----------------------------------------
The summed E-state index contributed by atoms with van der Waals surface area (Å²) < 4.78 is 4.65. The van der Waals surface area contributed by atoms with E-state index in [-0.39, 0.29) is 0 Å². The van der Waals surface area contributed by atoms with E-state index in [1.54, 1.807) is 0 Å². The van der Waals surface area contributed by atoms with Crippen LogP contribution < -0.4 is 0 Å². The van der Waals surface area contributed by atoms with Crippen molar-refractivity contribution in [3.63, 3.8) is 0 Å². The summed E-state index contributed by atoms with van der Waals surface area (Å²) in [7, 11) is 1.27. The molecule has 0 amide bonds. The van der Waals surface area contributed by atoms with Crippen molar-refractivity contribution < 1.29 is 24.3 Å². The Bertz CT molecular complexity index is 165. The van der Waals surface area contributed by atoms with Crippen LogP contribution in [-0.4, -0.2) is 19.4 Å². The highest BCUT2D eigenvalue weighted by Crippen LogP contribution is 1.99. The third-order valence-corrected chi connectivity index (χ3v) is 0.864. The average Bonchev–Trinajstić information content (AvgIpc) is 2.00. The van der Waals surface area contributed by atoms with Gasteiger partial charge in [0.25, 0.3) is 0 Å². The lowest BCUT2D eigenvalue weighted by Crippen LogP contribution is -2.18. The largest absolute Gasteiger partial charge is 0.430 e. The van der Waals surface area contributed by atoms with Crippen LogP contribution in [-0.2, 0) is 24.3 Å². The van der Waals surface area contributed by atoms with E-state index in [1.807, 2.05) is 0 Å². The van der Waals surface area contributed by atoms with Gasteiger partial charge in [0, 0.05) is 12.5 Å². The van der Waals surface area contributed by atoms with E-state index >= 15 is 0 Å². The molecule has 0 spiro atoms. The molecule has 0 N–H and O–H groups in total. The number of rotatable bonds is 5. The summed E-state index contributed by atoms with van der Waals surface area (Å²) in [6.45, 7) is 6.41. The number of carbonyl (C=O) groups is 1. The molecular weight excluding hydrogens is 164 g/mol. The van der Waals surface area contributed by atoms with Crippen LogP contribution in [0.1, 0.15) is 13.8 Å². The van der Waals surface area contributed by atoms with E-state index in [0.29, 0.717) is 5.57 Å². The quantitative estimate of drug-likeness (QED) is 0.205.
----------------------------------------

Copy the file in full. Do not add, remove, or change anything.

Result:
The summed E-state index contributed by atoms with van der Waals surface area (Å²) < 4.78 is 4.65. The van der Waals surface area contributed by atoms with E-state index in [-0.39, 0.29) is 0 Å². The van der Waals surface area contributed by atoms with E-state index in [1.54, 1.807) is 0 Å². The van der Waals surface area contributed by atoms with Crippen LogP contribution < -0.4 is 0 Å². The van der Waals surface area contributed by atoms with Crippen molar-refractivity contribution in [3.63, 3.8) is 0 Å². The summed E-state index contributed by atoms with van der Waals surface area (Å²) in [7, 11) is 1.27. The molecule has 0 amide bonds. The van der Waals surface area contributed by atoms with Crippen molar-refractivity contribution < 1.29 is 24.3 Å². The Bertz CT molecular complexity index is 165. The van der Waals surface area contributed by atoms with Crippen LogP contribution in [-0.4, -0.2) is 19.4 Å². The highest BCUT2D eigenvalue weighted by Crippen LogP contribution is 1.99. The third-order valence-corrected chi connectivity index (χ3v) is 0.864. The average Bonchev–Trinajstić information content (AvgIpc) is 2.00. The van der Waals surface area contributed by atoms with Gasteiger partial charge in [0.25, 0.3) is 0 Å². The lowest BCUT2D eigenvalue weighted by Crippen LogP contribution is -2.18. The largest absolute Gasteiger partial charge is 0.430 e. The van der Waals surface area contributed by atoms with Crippen LogP contribution in [-0.2, 0) is 24.3 Å². The van der Waals surface area contributed by atoms with E-state index in [1.807, 2.05) is 0 Å². The van der Waals surface area contributed by atoms with Gasteiger partial charge in [0, 0.05) is 12.5 Å². The van der Waals surface area contributed by atoms with E-state index >= 15 is 0 Å². The molecule has 0 spiro atoms. The molecule has 0 N–H and O–H groups in total. The number of rotatable bonds is 5. The summed E-state index contributed by atoms with van der Waals surface area (Å²) in [6.45, 7) is 6.41. The number of carbonyl (C=O) groups is 1. The molecular weight excluding hydrogens is 164 g/mol. The van der Waals surface area contributed by atoms with Crippen LogP contribution in [0.1, 0.15) is 13.8 Å². The van der Waals surface area contributed by atoms with E-state index in [0.29, 0.717) is 5.57 Å². The quantitative estimate of drug-likeness (QED) is 0.205.